Trump’s America: land of the tweet, home of the craven


The contest this November is between fear and hope.

Those who are fearful of the world, the future, the unfamiliar, of change and of Others have given up on our democracy. They feel (often rightfully so) that they’ve been lied to, cheated and used. They see no security in their futures and don’t believe they can exert any influence over the forces that control their fates.

The hopeful also feel they’ve been lied to, cheated and used, but haven’t given up. They see change as an opportunity instead of a threat, a chance to reinvent themselves and maybe the country for the better. They aren’t looking for scapegoats. They’re willing to take the risks of tolerance and to give up some security to forge a path into the unknown.

One group sees democracy as a zero-sum game whose rules are rigged against them. They think they’re falling behind because Others are getting ahead.

The other group thinks that if everyone follows the rules, nobody will fall too far behind and everybody has a shot at winning.

People in these two groups have one thing in common: they’re all angry with each other. The fearful view the hopeful as dupes who will only bring on more of the same. They want reassurance that somebody powerful will seize control to protect them, and they’re willing to let that person blow the whole country to hell because they believe the system can’t be fixed. They confuse bluster with bravery, bullying with strength and compromise with betrayal.

The hopeful will have to drag the fearful, kicking and screaming, into the future of an imperfect democracy. In this country, we dare to venture forth instead of hunker down, we value liberty over security and we strive to overcome fear with courage.





Protesters in Hong Kong rally for press freedom. Photo from

Protesters in Hong Kong rally for press freedom. Photo from



It’s a clash that’s been coming since the British marched out of Hong Kong on July 1, 1997. Despite promises from Beijing and wishful thinking in Hong Kong, surely its people knew that China’s dictators someday would move to snuff out their freedom.

It may be inevitable.

The anniversary of the day Great Britain handed Hong Kong to China always sparks protest. Tomorrow’s anniversary will be especially tense. China’s state-controlled news media have been blasting Hong Kongers over their ceaseless clamor for democracy.

“If they overplay their hand – just like the folks did in 1989 in Tiananmen Square – the state comes down on them,” said a leading pollster in the city.

But as Martin Luther King Jr. and Mao Tse-tung knew, only by “overplaying their hand” can people successfully challenge power.

Perhaps the fear that ham-fisted repression could hurt profits from the country’s most prosperous city will keep Beijing from clamping down. It’s also possible that forceful and prolonged pressure from international powers could prevent Chinese tanks and guns from rolling into Hong Kong. Without outside aid, that little island is destined to be subsumed into a giant dictatorship where free speech is prosecuted as subversion and calls for democracy treated as treason.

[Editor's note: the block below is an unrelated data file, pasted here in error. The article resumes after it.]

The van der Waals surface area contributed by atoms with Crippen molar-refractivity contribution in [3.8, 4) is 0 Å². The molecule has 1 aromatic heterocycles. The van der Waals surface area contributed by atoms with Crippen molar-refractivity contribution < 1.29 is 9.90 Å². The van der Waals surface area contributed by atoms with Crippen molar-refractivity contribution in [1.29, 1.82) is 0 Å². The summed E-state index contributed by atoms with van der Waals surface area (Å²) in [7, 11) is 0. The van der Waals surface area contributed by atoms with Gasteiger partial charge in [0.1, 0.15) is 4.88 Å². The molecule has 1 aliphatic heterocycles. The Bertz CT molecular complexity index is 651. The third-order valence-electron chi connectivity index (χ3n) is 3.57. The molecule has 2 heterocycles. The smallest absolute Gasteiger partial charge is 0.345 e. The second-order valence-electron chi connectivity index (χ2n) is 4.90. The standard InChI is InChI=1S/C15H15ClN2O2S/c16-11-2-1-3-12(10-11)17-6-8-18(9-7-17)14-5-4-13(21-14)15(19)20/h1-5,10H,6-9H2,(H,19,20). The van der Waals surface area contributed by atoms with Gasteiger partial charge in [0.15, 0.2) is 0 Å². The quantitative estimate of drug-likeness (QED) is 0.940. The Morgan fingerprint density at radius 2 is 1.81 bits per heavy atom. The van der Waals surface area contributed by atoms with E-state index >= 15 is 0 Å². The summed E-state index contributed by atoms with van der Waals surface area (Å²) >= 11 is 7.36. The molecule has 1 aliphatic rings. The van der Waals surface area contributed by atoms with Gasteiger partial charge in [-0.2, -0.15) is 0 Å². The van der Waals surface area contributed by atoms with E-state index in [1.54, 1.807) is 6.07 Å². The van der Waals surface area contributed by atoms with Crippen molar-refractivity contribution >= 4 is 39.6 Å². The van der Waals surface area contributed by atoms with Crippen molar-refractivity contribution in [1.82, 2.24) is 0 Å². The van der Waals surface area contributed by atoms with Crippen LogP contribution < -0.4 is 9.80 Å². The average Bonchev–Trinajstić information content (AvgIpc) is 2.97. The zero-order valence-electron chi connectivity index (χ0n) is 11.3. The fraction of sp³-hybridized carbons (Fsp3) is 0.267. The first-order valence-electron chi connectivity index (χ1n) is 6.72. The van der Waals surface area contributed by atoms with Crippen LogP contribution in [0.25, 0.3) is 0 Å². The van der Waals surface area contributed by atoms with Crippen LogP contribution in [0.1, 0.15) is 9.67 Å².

And with the example of Tiananmen, there’s no way international leaders can claim they didn’t see this coming.





Liu Xiaobo, a human rights activist in China serving 11 years for subversion, won the 2010 Nobel Peace Prize while imprisoned.

Activists of the world, unite – put your heads together, talk to each other and imagine what it would take for the Chinese to successfully revolt against the dictatorship of their one-party government.

Here is what China’s democracy advocates have to work with and struggle against:

1.  More than 1 billion citizens, many of them impoverished, all of them oppressed (except for officials and the newly rich) and very few able to imagine how much better things could be;

2.  A pervasive security apparatus of enforcers, spies and flunkies organized right down to the level of apartment buildings, and surveillance of every form of communication;

3.  A population infuriated by corruption, unfairness and injustice, and frustrated by a lack of any legal rights or means to fix problems;

4.  A culture whose greatest strength may be endurance of hardship without complaint, and whose greatest disadvantage may be the same;

5.  Fear of speaking up, standing out or taking action;

6.  Punishments for speaking up, standing out or taking action that include job loss, blacklisting, beatings, house arrest, imprisonment and execution.

7.  Widespread use of mobile phones and computers but extremely limited access to websites outside of China;

8.  Very few people who have a good grasp of spoken or written English.

 As Chinese leaders celebrate the 90th anniversary of their Communist Party’s founding, let’s reflect on the fact that their subjects – roughly one-fifth of the Earth’s people – have no political or legal rights. What can be done about this? Post your answers in the comments section.